Red Dust Road

Red Dust Road is a kind of autobiographical book by Jackie Kay.  I say kind of as it is not a full autobiography, rather a partial one.  Jackie Kay is a prominent Scottish writer of poetry, novels and short stories for both adults and children.  What makes her stand out, literally, is that her birth father is from Nigeria and her birth mother from Nairn in Scotland.  I mention birth parents because at a very early age Jackie was given up by her mother and adopted.  This book is essentially Jackie’s reflections on her childhood growing up as a black girl in Glasgow and an account of her attempts to meet up with her birth parents.

Jackie was born in Edinburgh in 1961 and adopted shortly after by John and Helen Kay.  The Kays are a fascinating couple in their own right.  Active members of the Communist Party, they brought up Jackie and her elder brother, another adopted child, with great love and care.  In the book Jackie recounts with love her own memories of the happy times she has spent with her mum and dad.  As a black woman Jackie has encountered too many encounters with racists, which in her case was no doubt made worse by the fact that she is a lesbian.

However the main focus of this book is her various attempts over many years, decades in fact to meet up with her birth parents.  She does not try to find out about them until she is an adult and only meets her birth mother when she, Jackie, is 30 years old.  She is much older, 42, when she finally meets up with her father.  By some strange coincidence both of her birth parents have become religious.  Her mother is a Mormon and her father is a born again Christian.  Doubly strange given that Jackie has been brought up by about the most un-religious couple you could imagine.  Both of her birth parents are none too sure about meeting Jackie and while both recognize and accept her as a daughter, neither is willing to reveal their secret past to their current families.  This as one can imagine is pretty upsetting for Jackie.  However she never criticizes her birth parents, but continues to try and meet them.  Easier with her mother, who lives in England, but a bit more difficult with her father, who is now back in Nigeria.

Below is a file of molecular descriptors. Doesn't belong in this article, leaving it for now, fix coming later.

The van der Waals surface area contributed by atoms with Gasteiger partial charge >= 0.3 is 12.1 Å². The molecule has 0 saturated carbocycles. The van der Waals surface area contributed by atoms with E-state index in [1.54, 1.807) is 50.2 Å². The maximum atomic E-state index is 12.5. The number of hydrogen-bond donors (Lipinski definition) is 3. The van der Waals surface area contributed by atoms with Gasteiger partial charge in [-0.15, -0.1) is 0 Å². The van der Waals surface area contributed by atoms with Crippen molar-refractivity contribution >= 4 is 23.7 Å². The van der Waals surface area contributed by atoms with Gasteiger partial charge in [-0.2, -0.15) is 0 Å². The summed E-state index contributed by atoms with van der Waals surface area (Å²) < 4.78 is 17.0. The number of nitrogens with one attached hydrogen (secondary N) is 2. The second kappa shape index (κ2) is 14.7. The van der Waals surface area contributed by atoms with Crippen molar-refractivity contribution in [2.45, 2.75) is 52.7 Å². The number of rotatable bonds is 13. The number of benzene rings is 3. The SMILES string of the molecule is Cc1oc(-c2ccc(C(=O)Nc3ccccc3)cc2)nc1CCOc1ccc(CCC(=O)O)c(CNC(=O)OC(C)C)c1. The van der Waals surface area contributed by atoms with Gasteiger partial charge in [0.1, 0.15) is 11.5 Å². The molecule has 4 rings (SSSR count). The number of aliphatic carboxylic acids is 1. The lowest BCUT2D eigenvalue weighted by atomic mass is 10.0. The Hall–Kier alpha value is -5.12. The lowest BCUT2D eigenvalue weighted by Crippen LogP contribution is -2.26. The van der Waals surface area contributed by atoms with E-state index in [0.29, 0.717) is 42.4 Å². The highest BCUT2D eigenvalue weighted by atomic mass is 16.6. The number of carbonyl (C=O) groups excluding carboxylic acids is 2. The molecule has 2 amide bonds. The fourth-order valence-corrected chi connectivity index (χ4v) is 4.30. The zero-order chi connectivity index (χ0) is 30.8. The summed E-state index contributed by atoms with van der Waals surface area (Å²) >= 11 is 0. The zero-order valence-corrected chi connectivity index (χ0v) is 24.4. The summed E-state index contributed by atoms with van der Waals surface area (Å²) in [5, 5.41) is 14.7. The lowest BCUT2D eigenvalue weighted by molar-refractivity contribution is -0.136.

While she is keen to keep in touch with both her birth parents, she is perhaps understandably more fascinated by her father and is very keen to find out about her African roots.  She does this eventually and even manages to visit the ancestral village of her father.  The title of the book, Red Dust Road, comes from her imagined picture of what her father’s village looked like.  And lo and behold when she does reach this village she has to walk along a red dust road.

The book is in many ways quite a sad tale.  The trials and tribulations of adoption – who am I and where am I from – and the risks of trying to meet one’s birth parents can hardly make it otherwise.  Add in the additional trials and tribulations of growing up as a black girl and a lesbian to boot in Scotland, then adversity is never far away.  However this is mainly a positive tale.  Jackie overcomes everything thrown at her, in part due to the wonderful support of her adoptive mum and dad.  She also finally makes a breakthrough in Nigeria, though I won’t spoil just how it ends.


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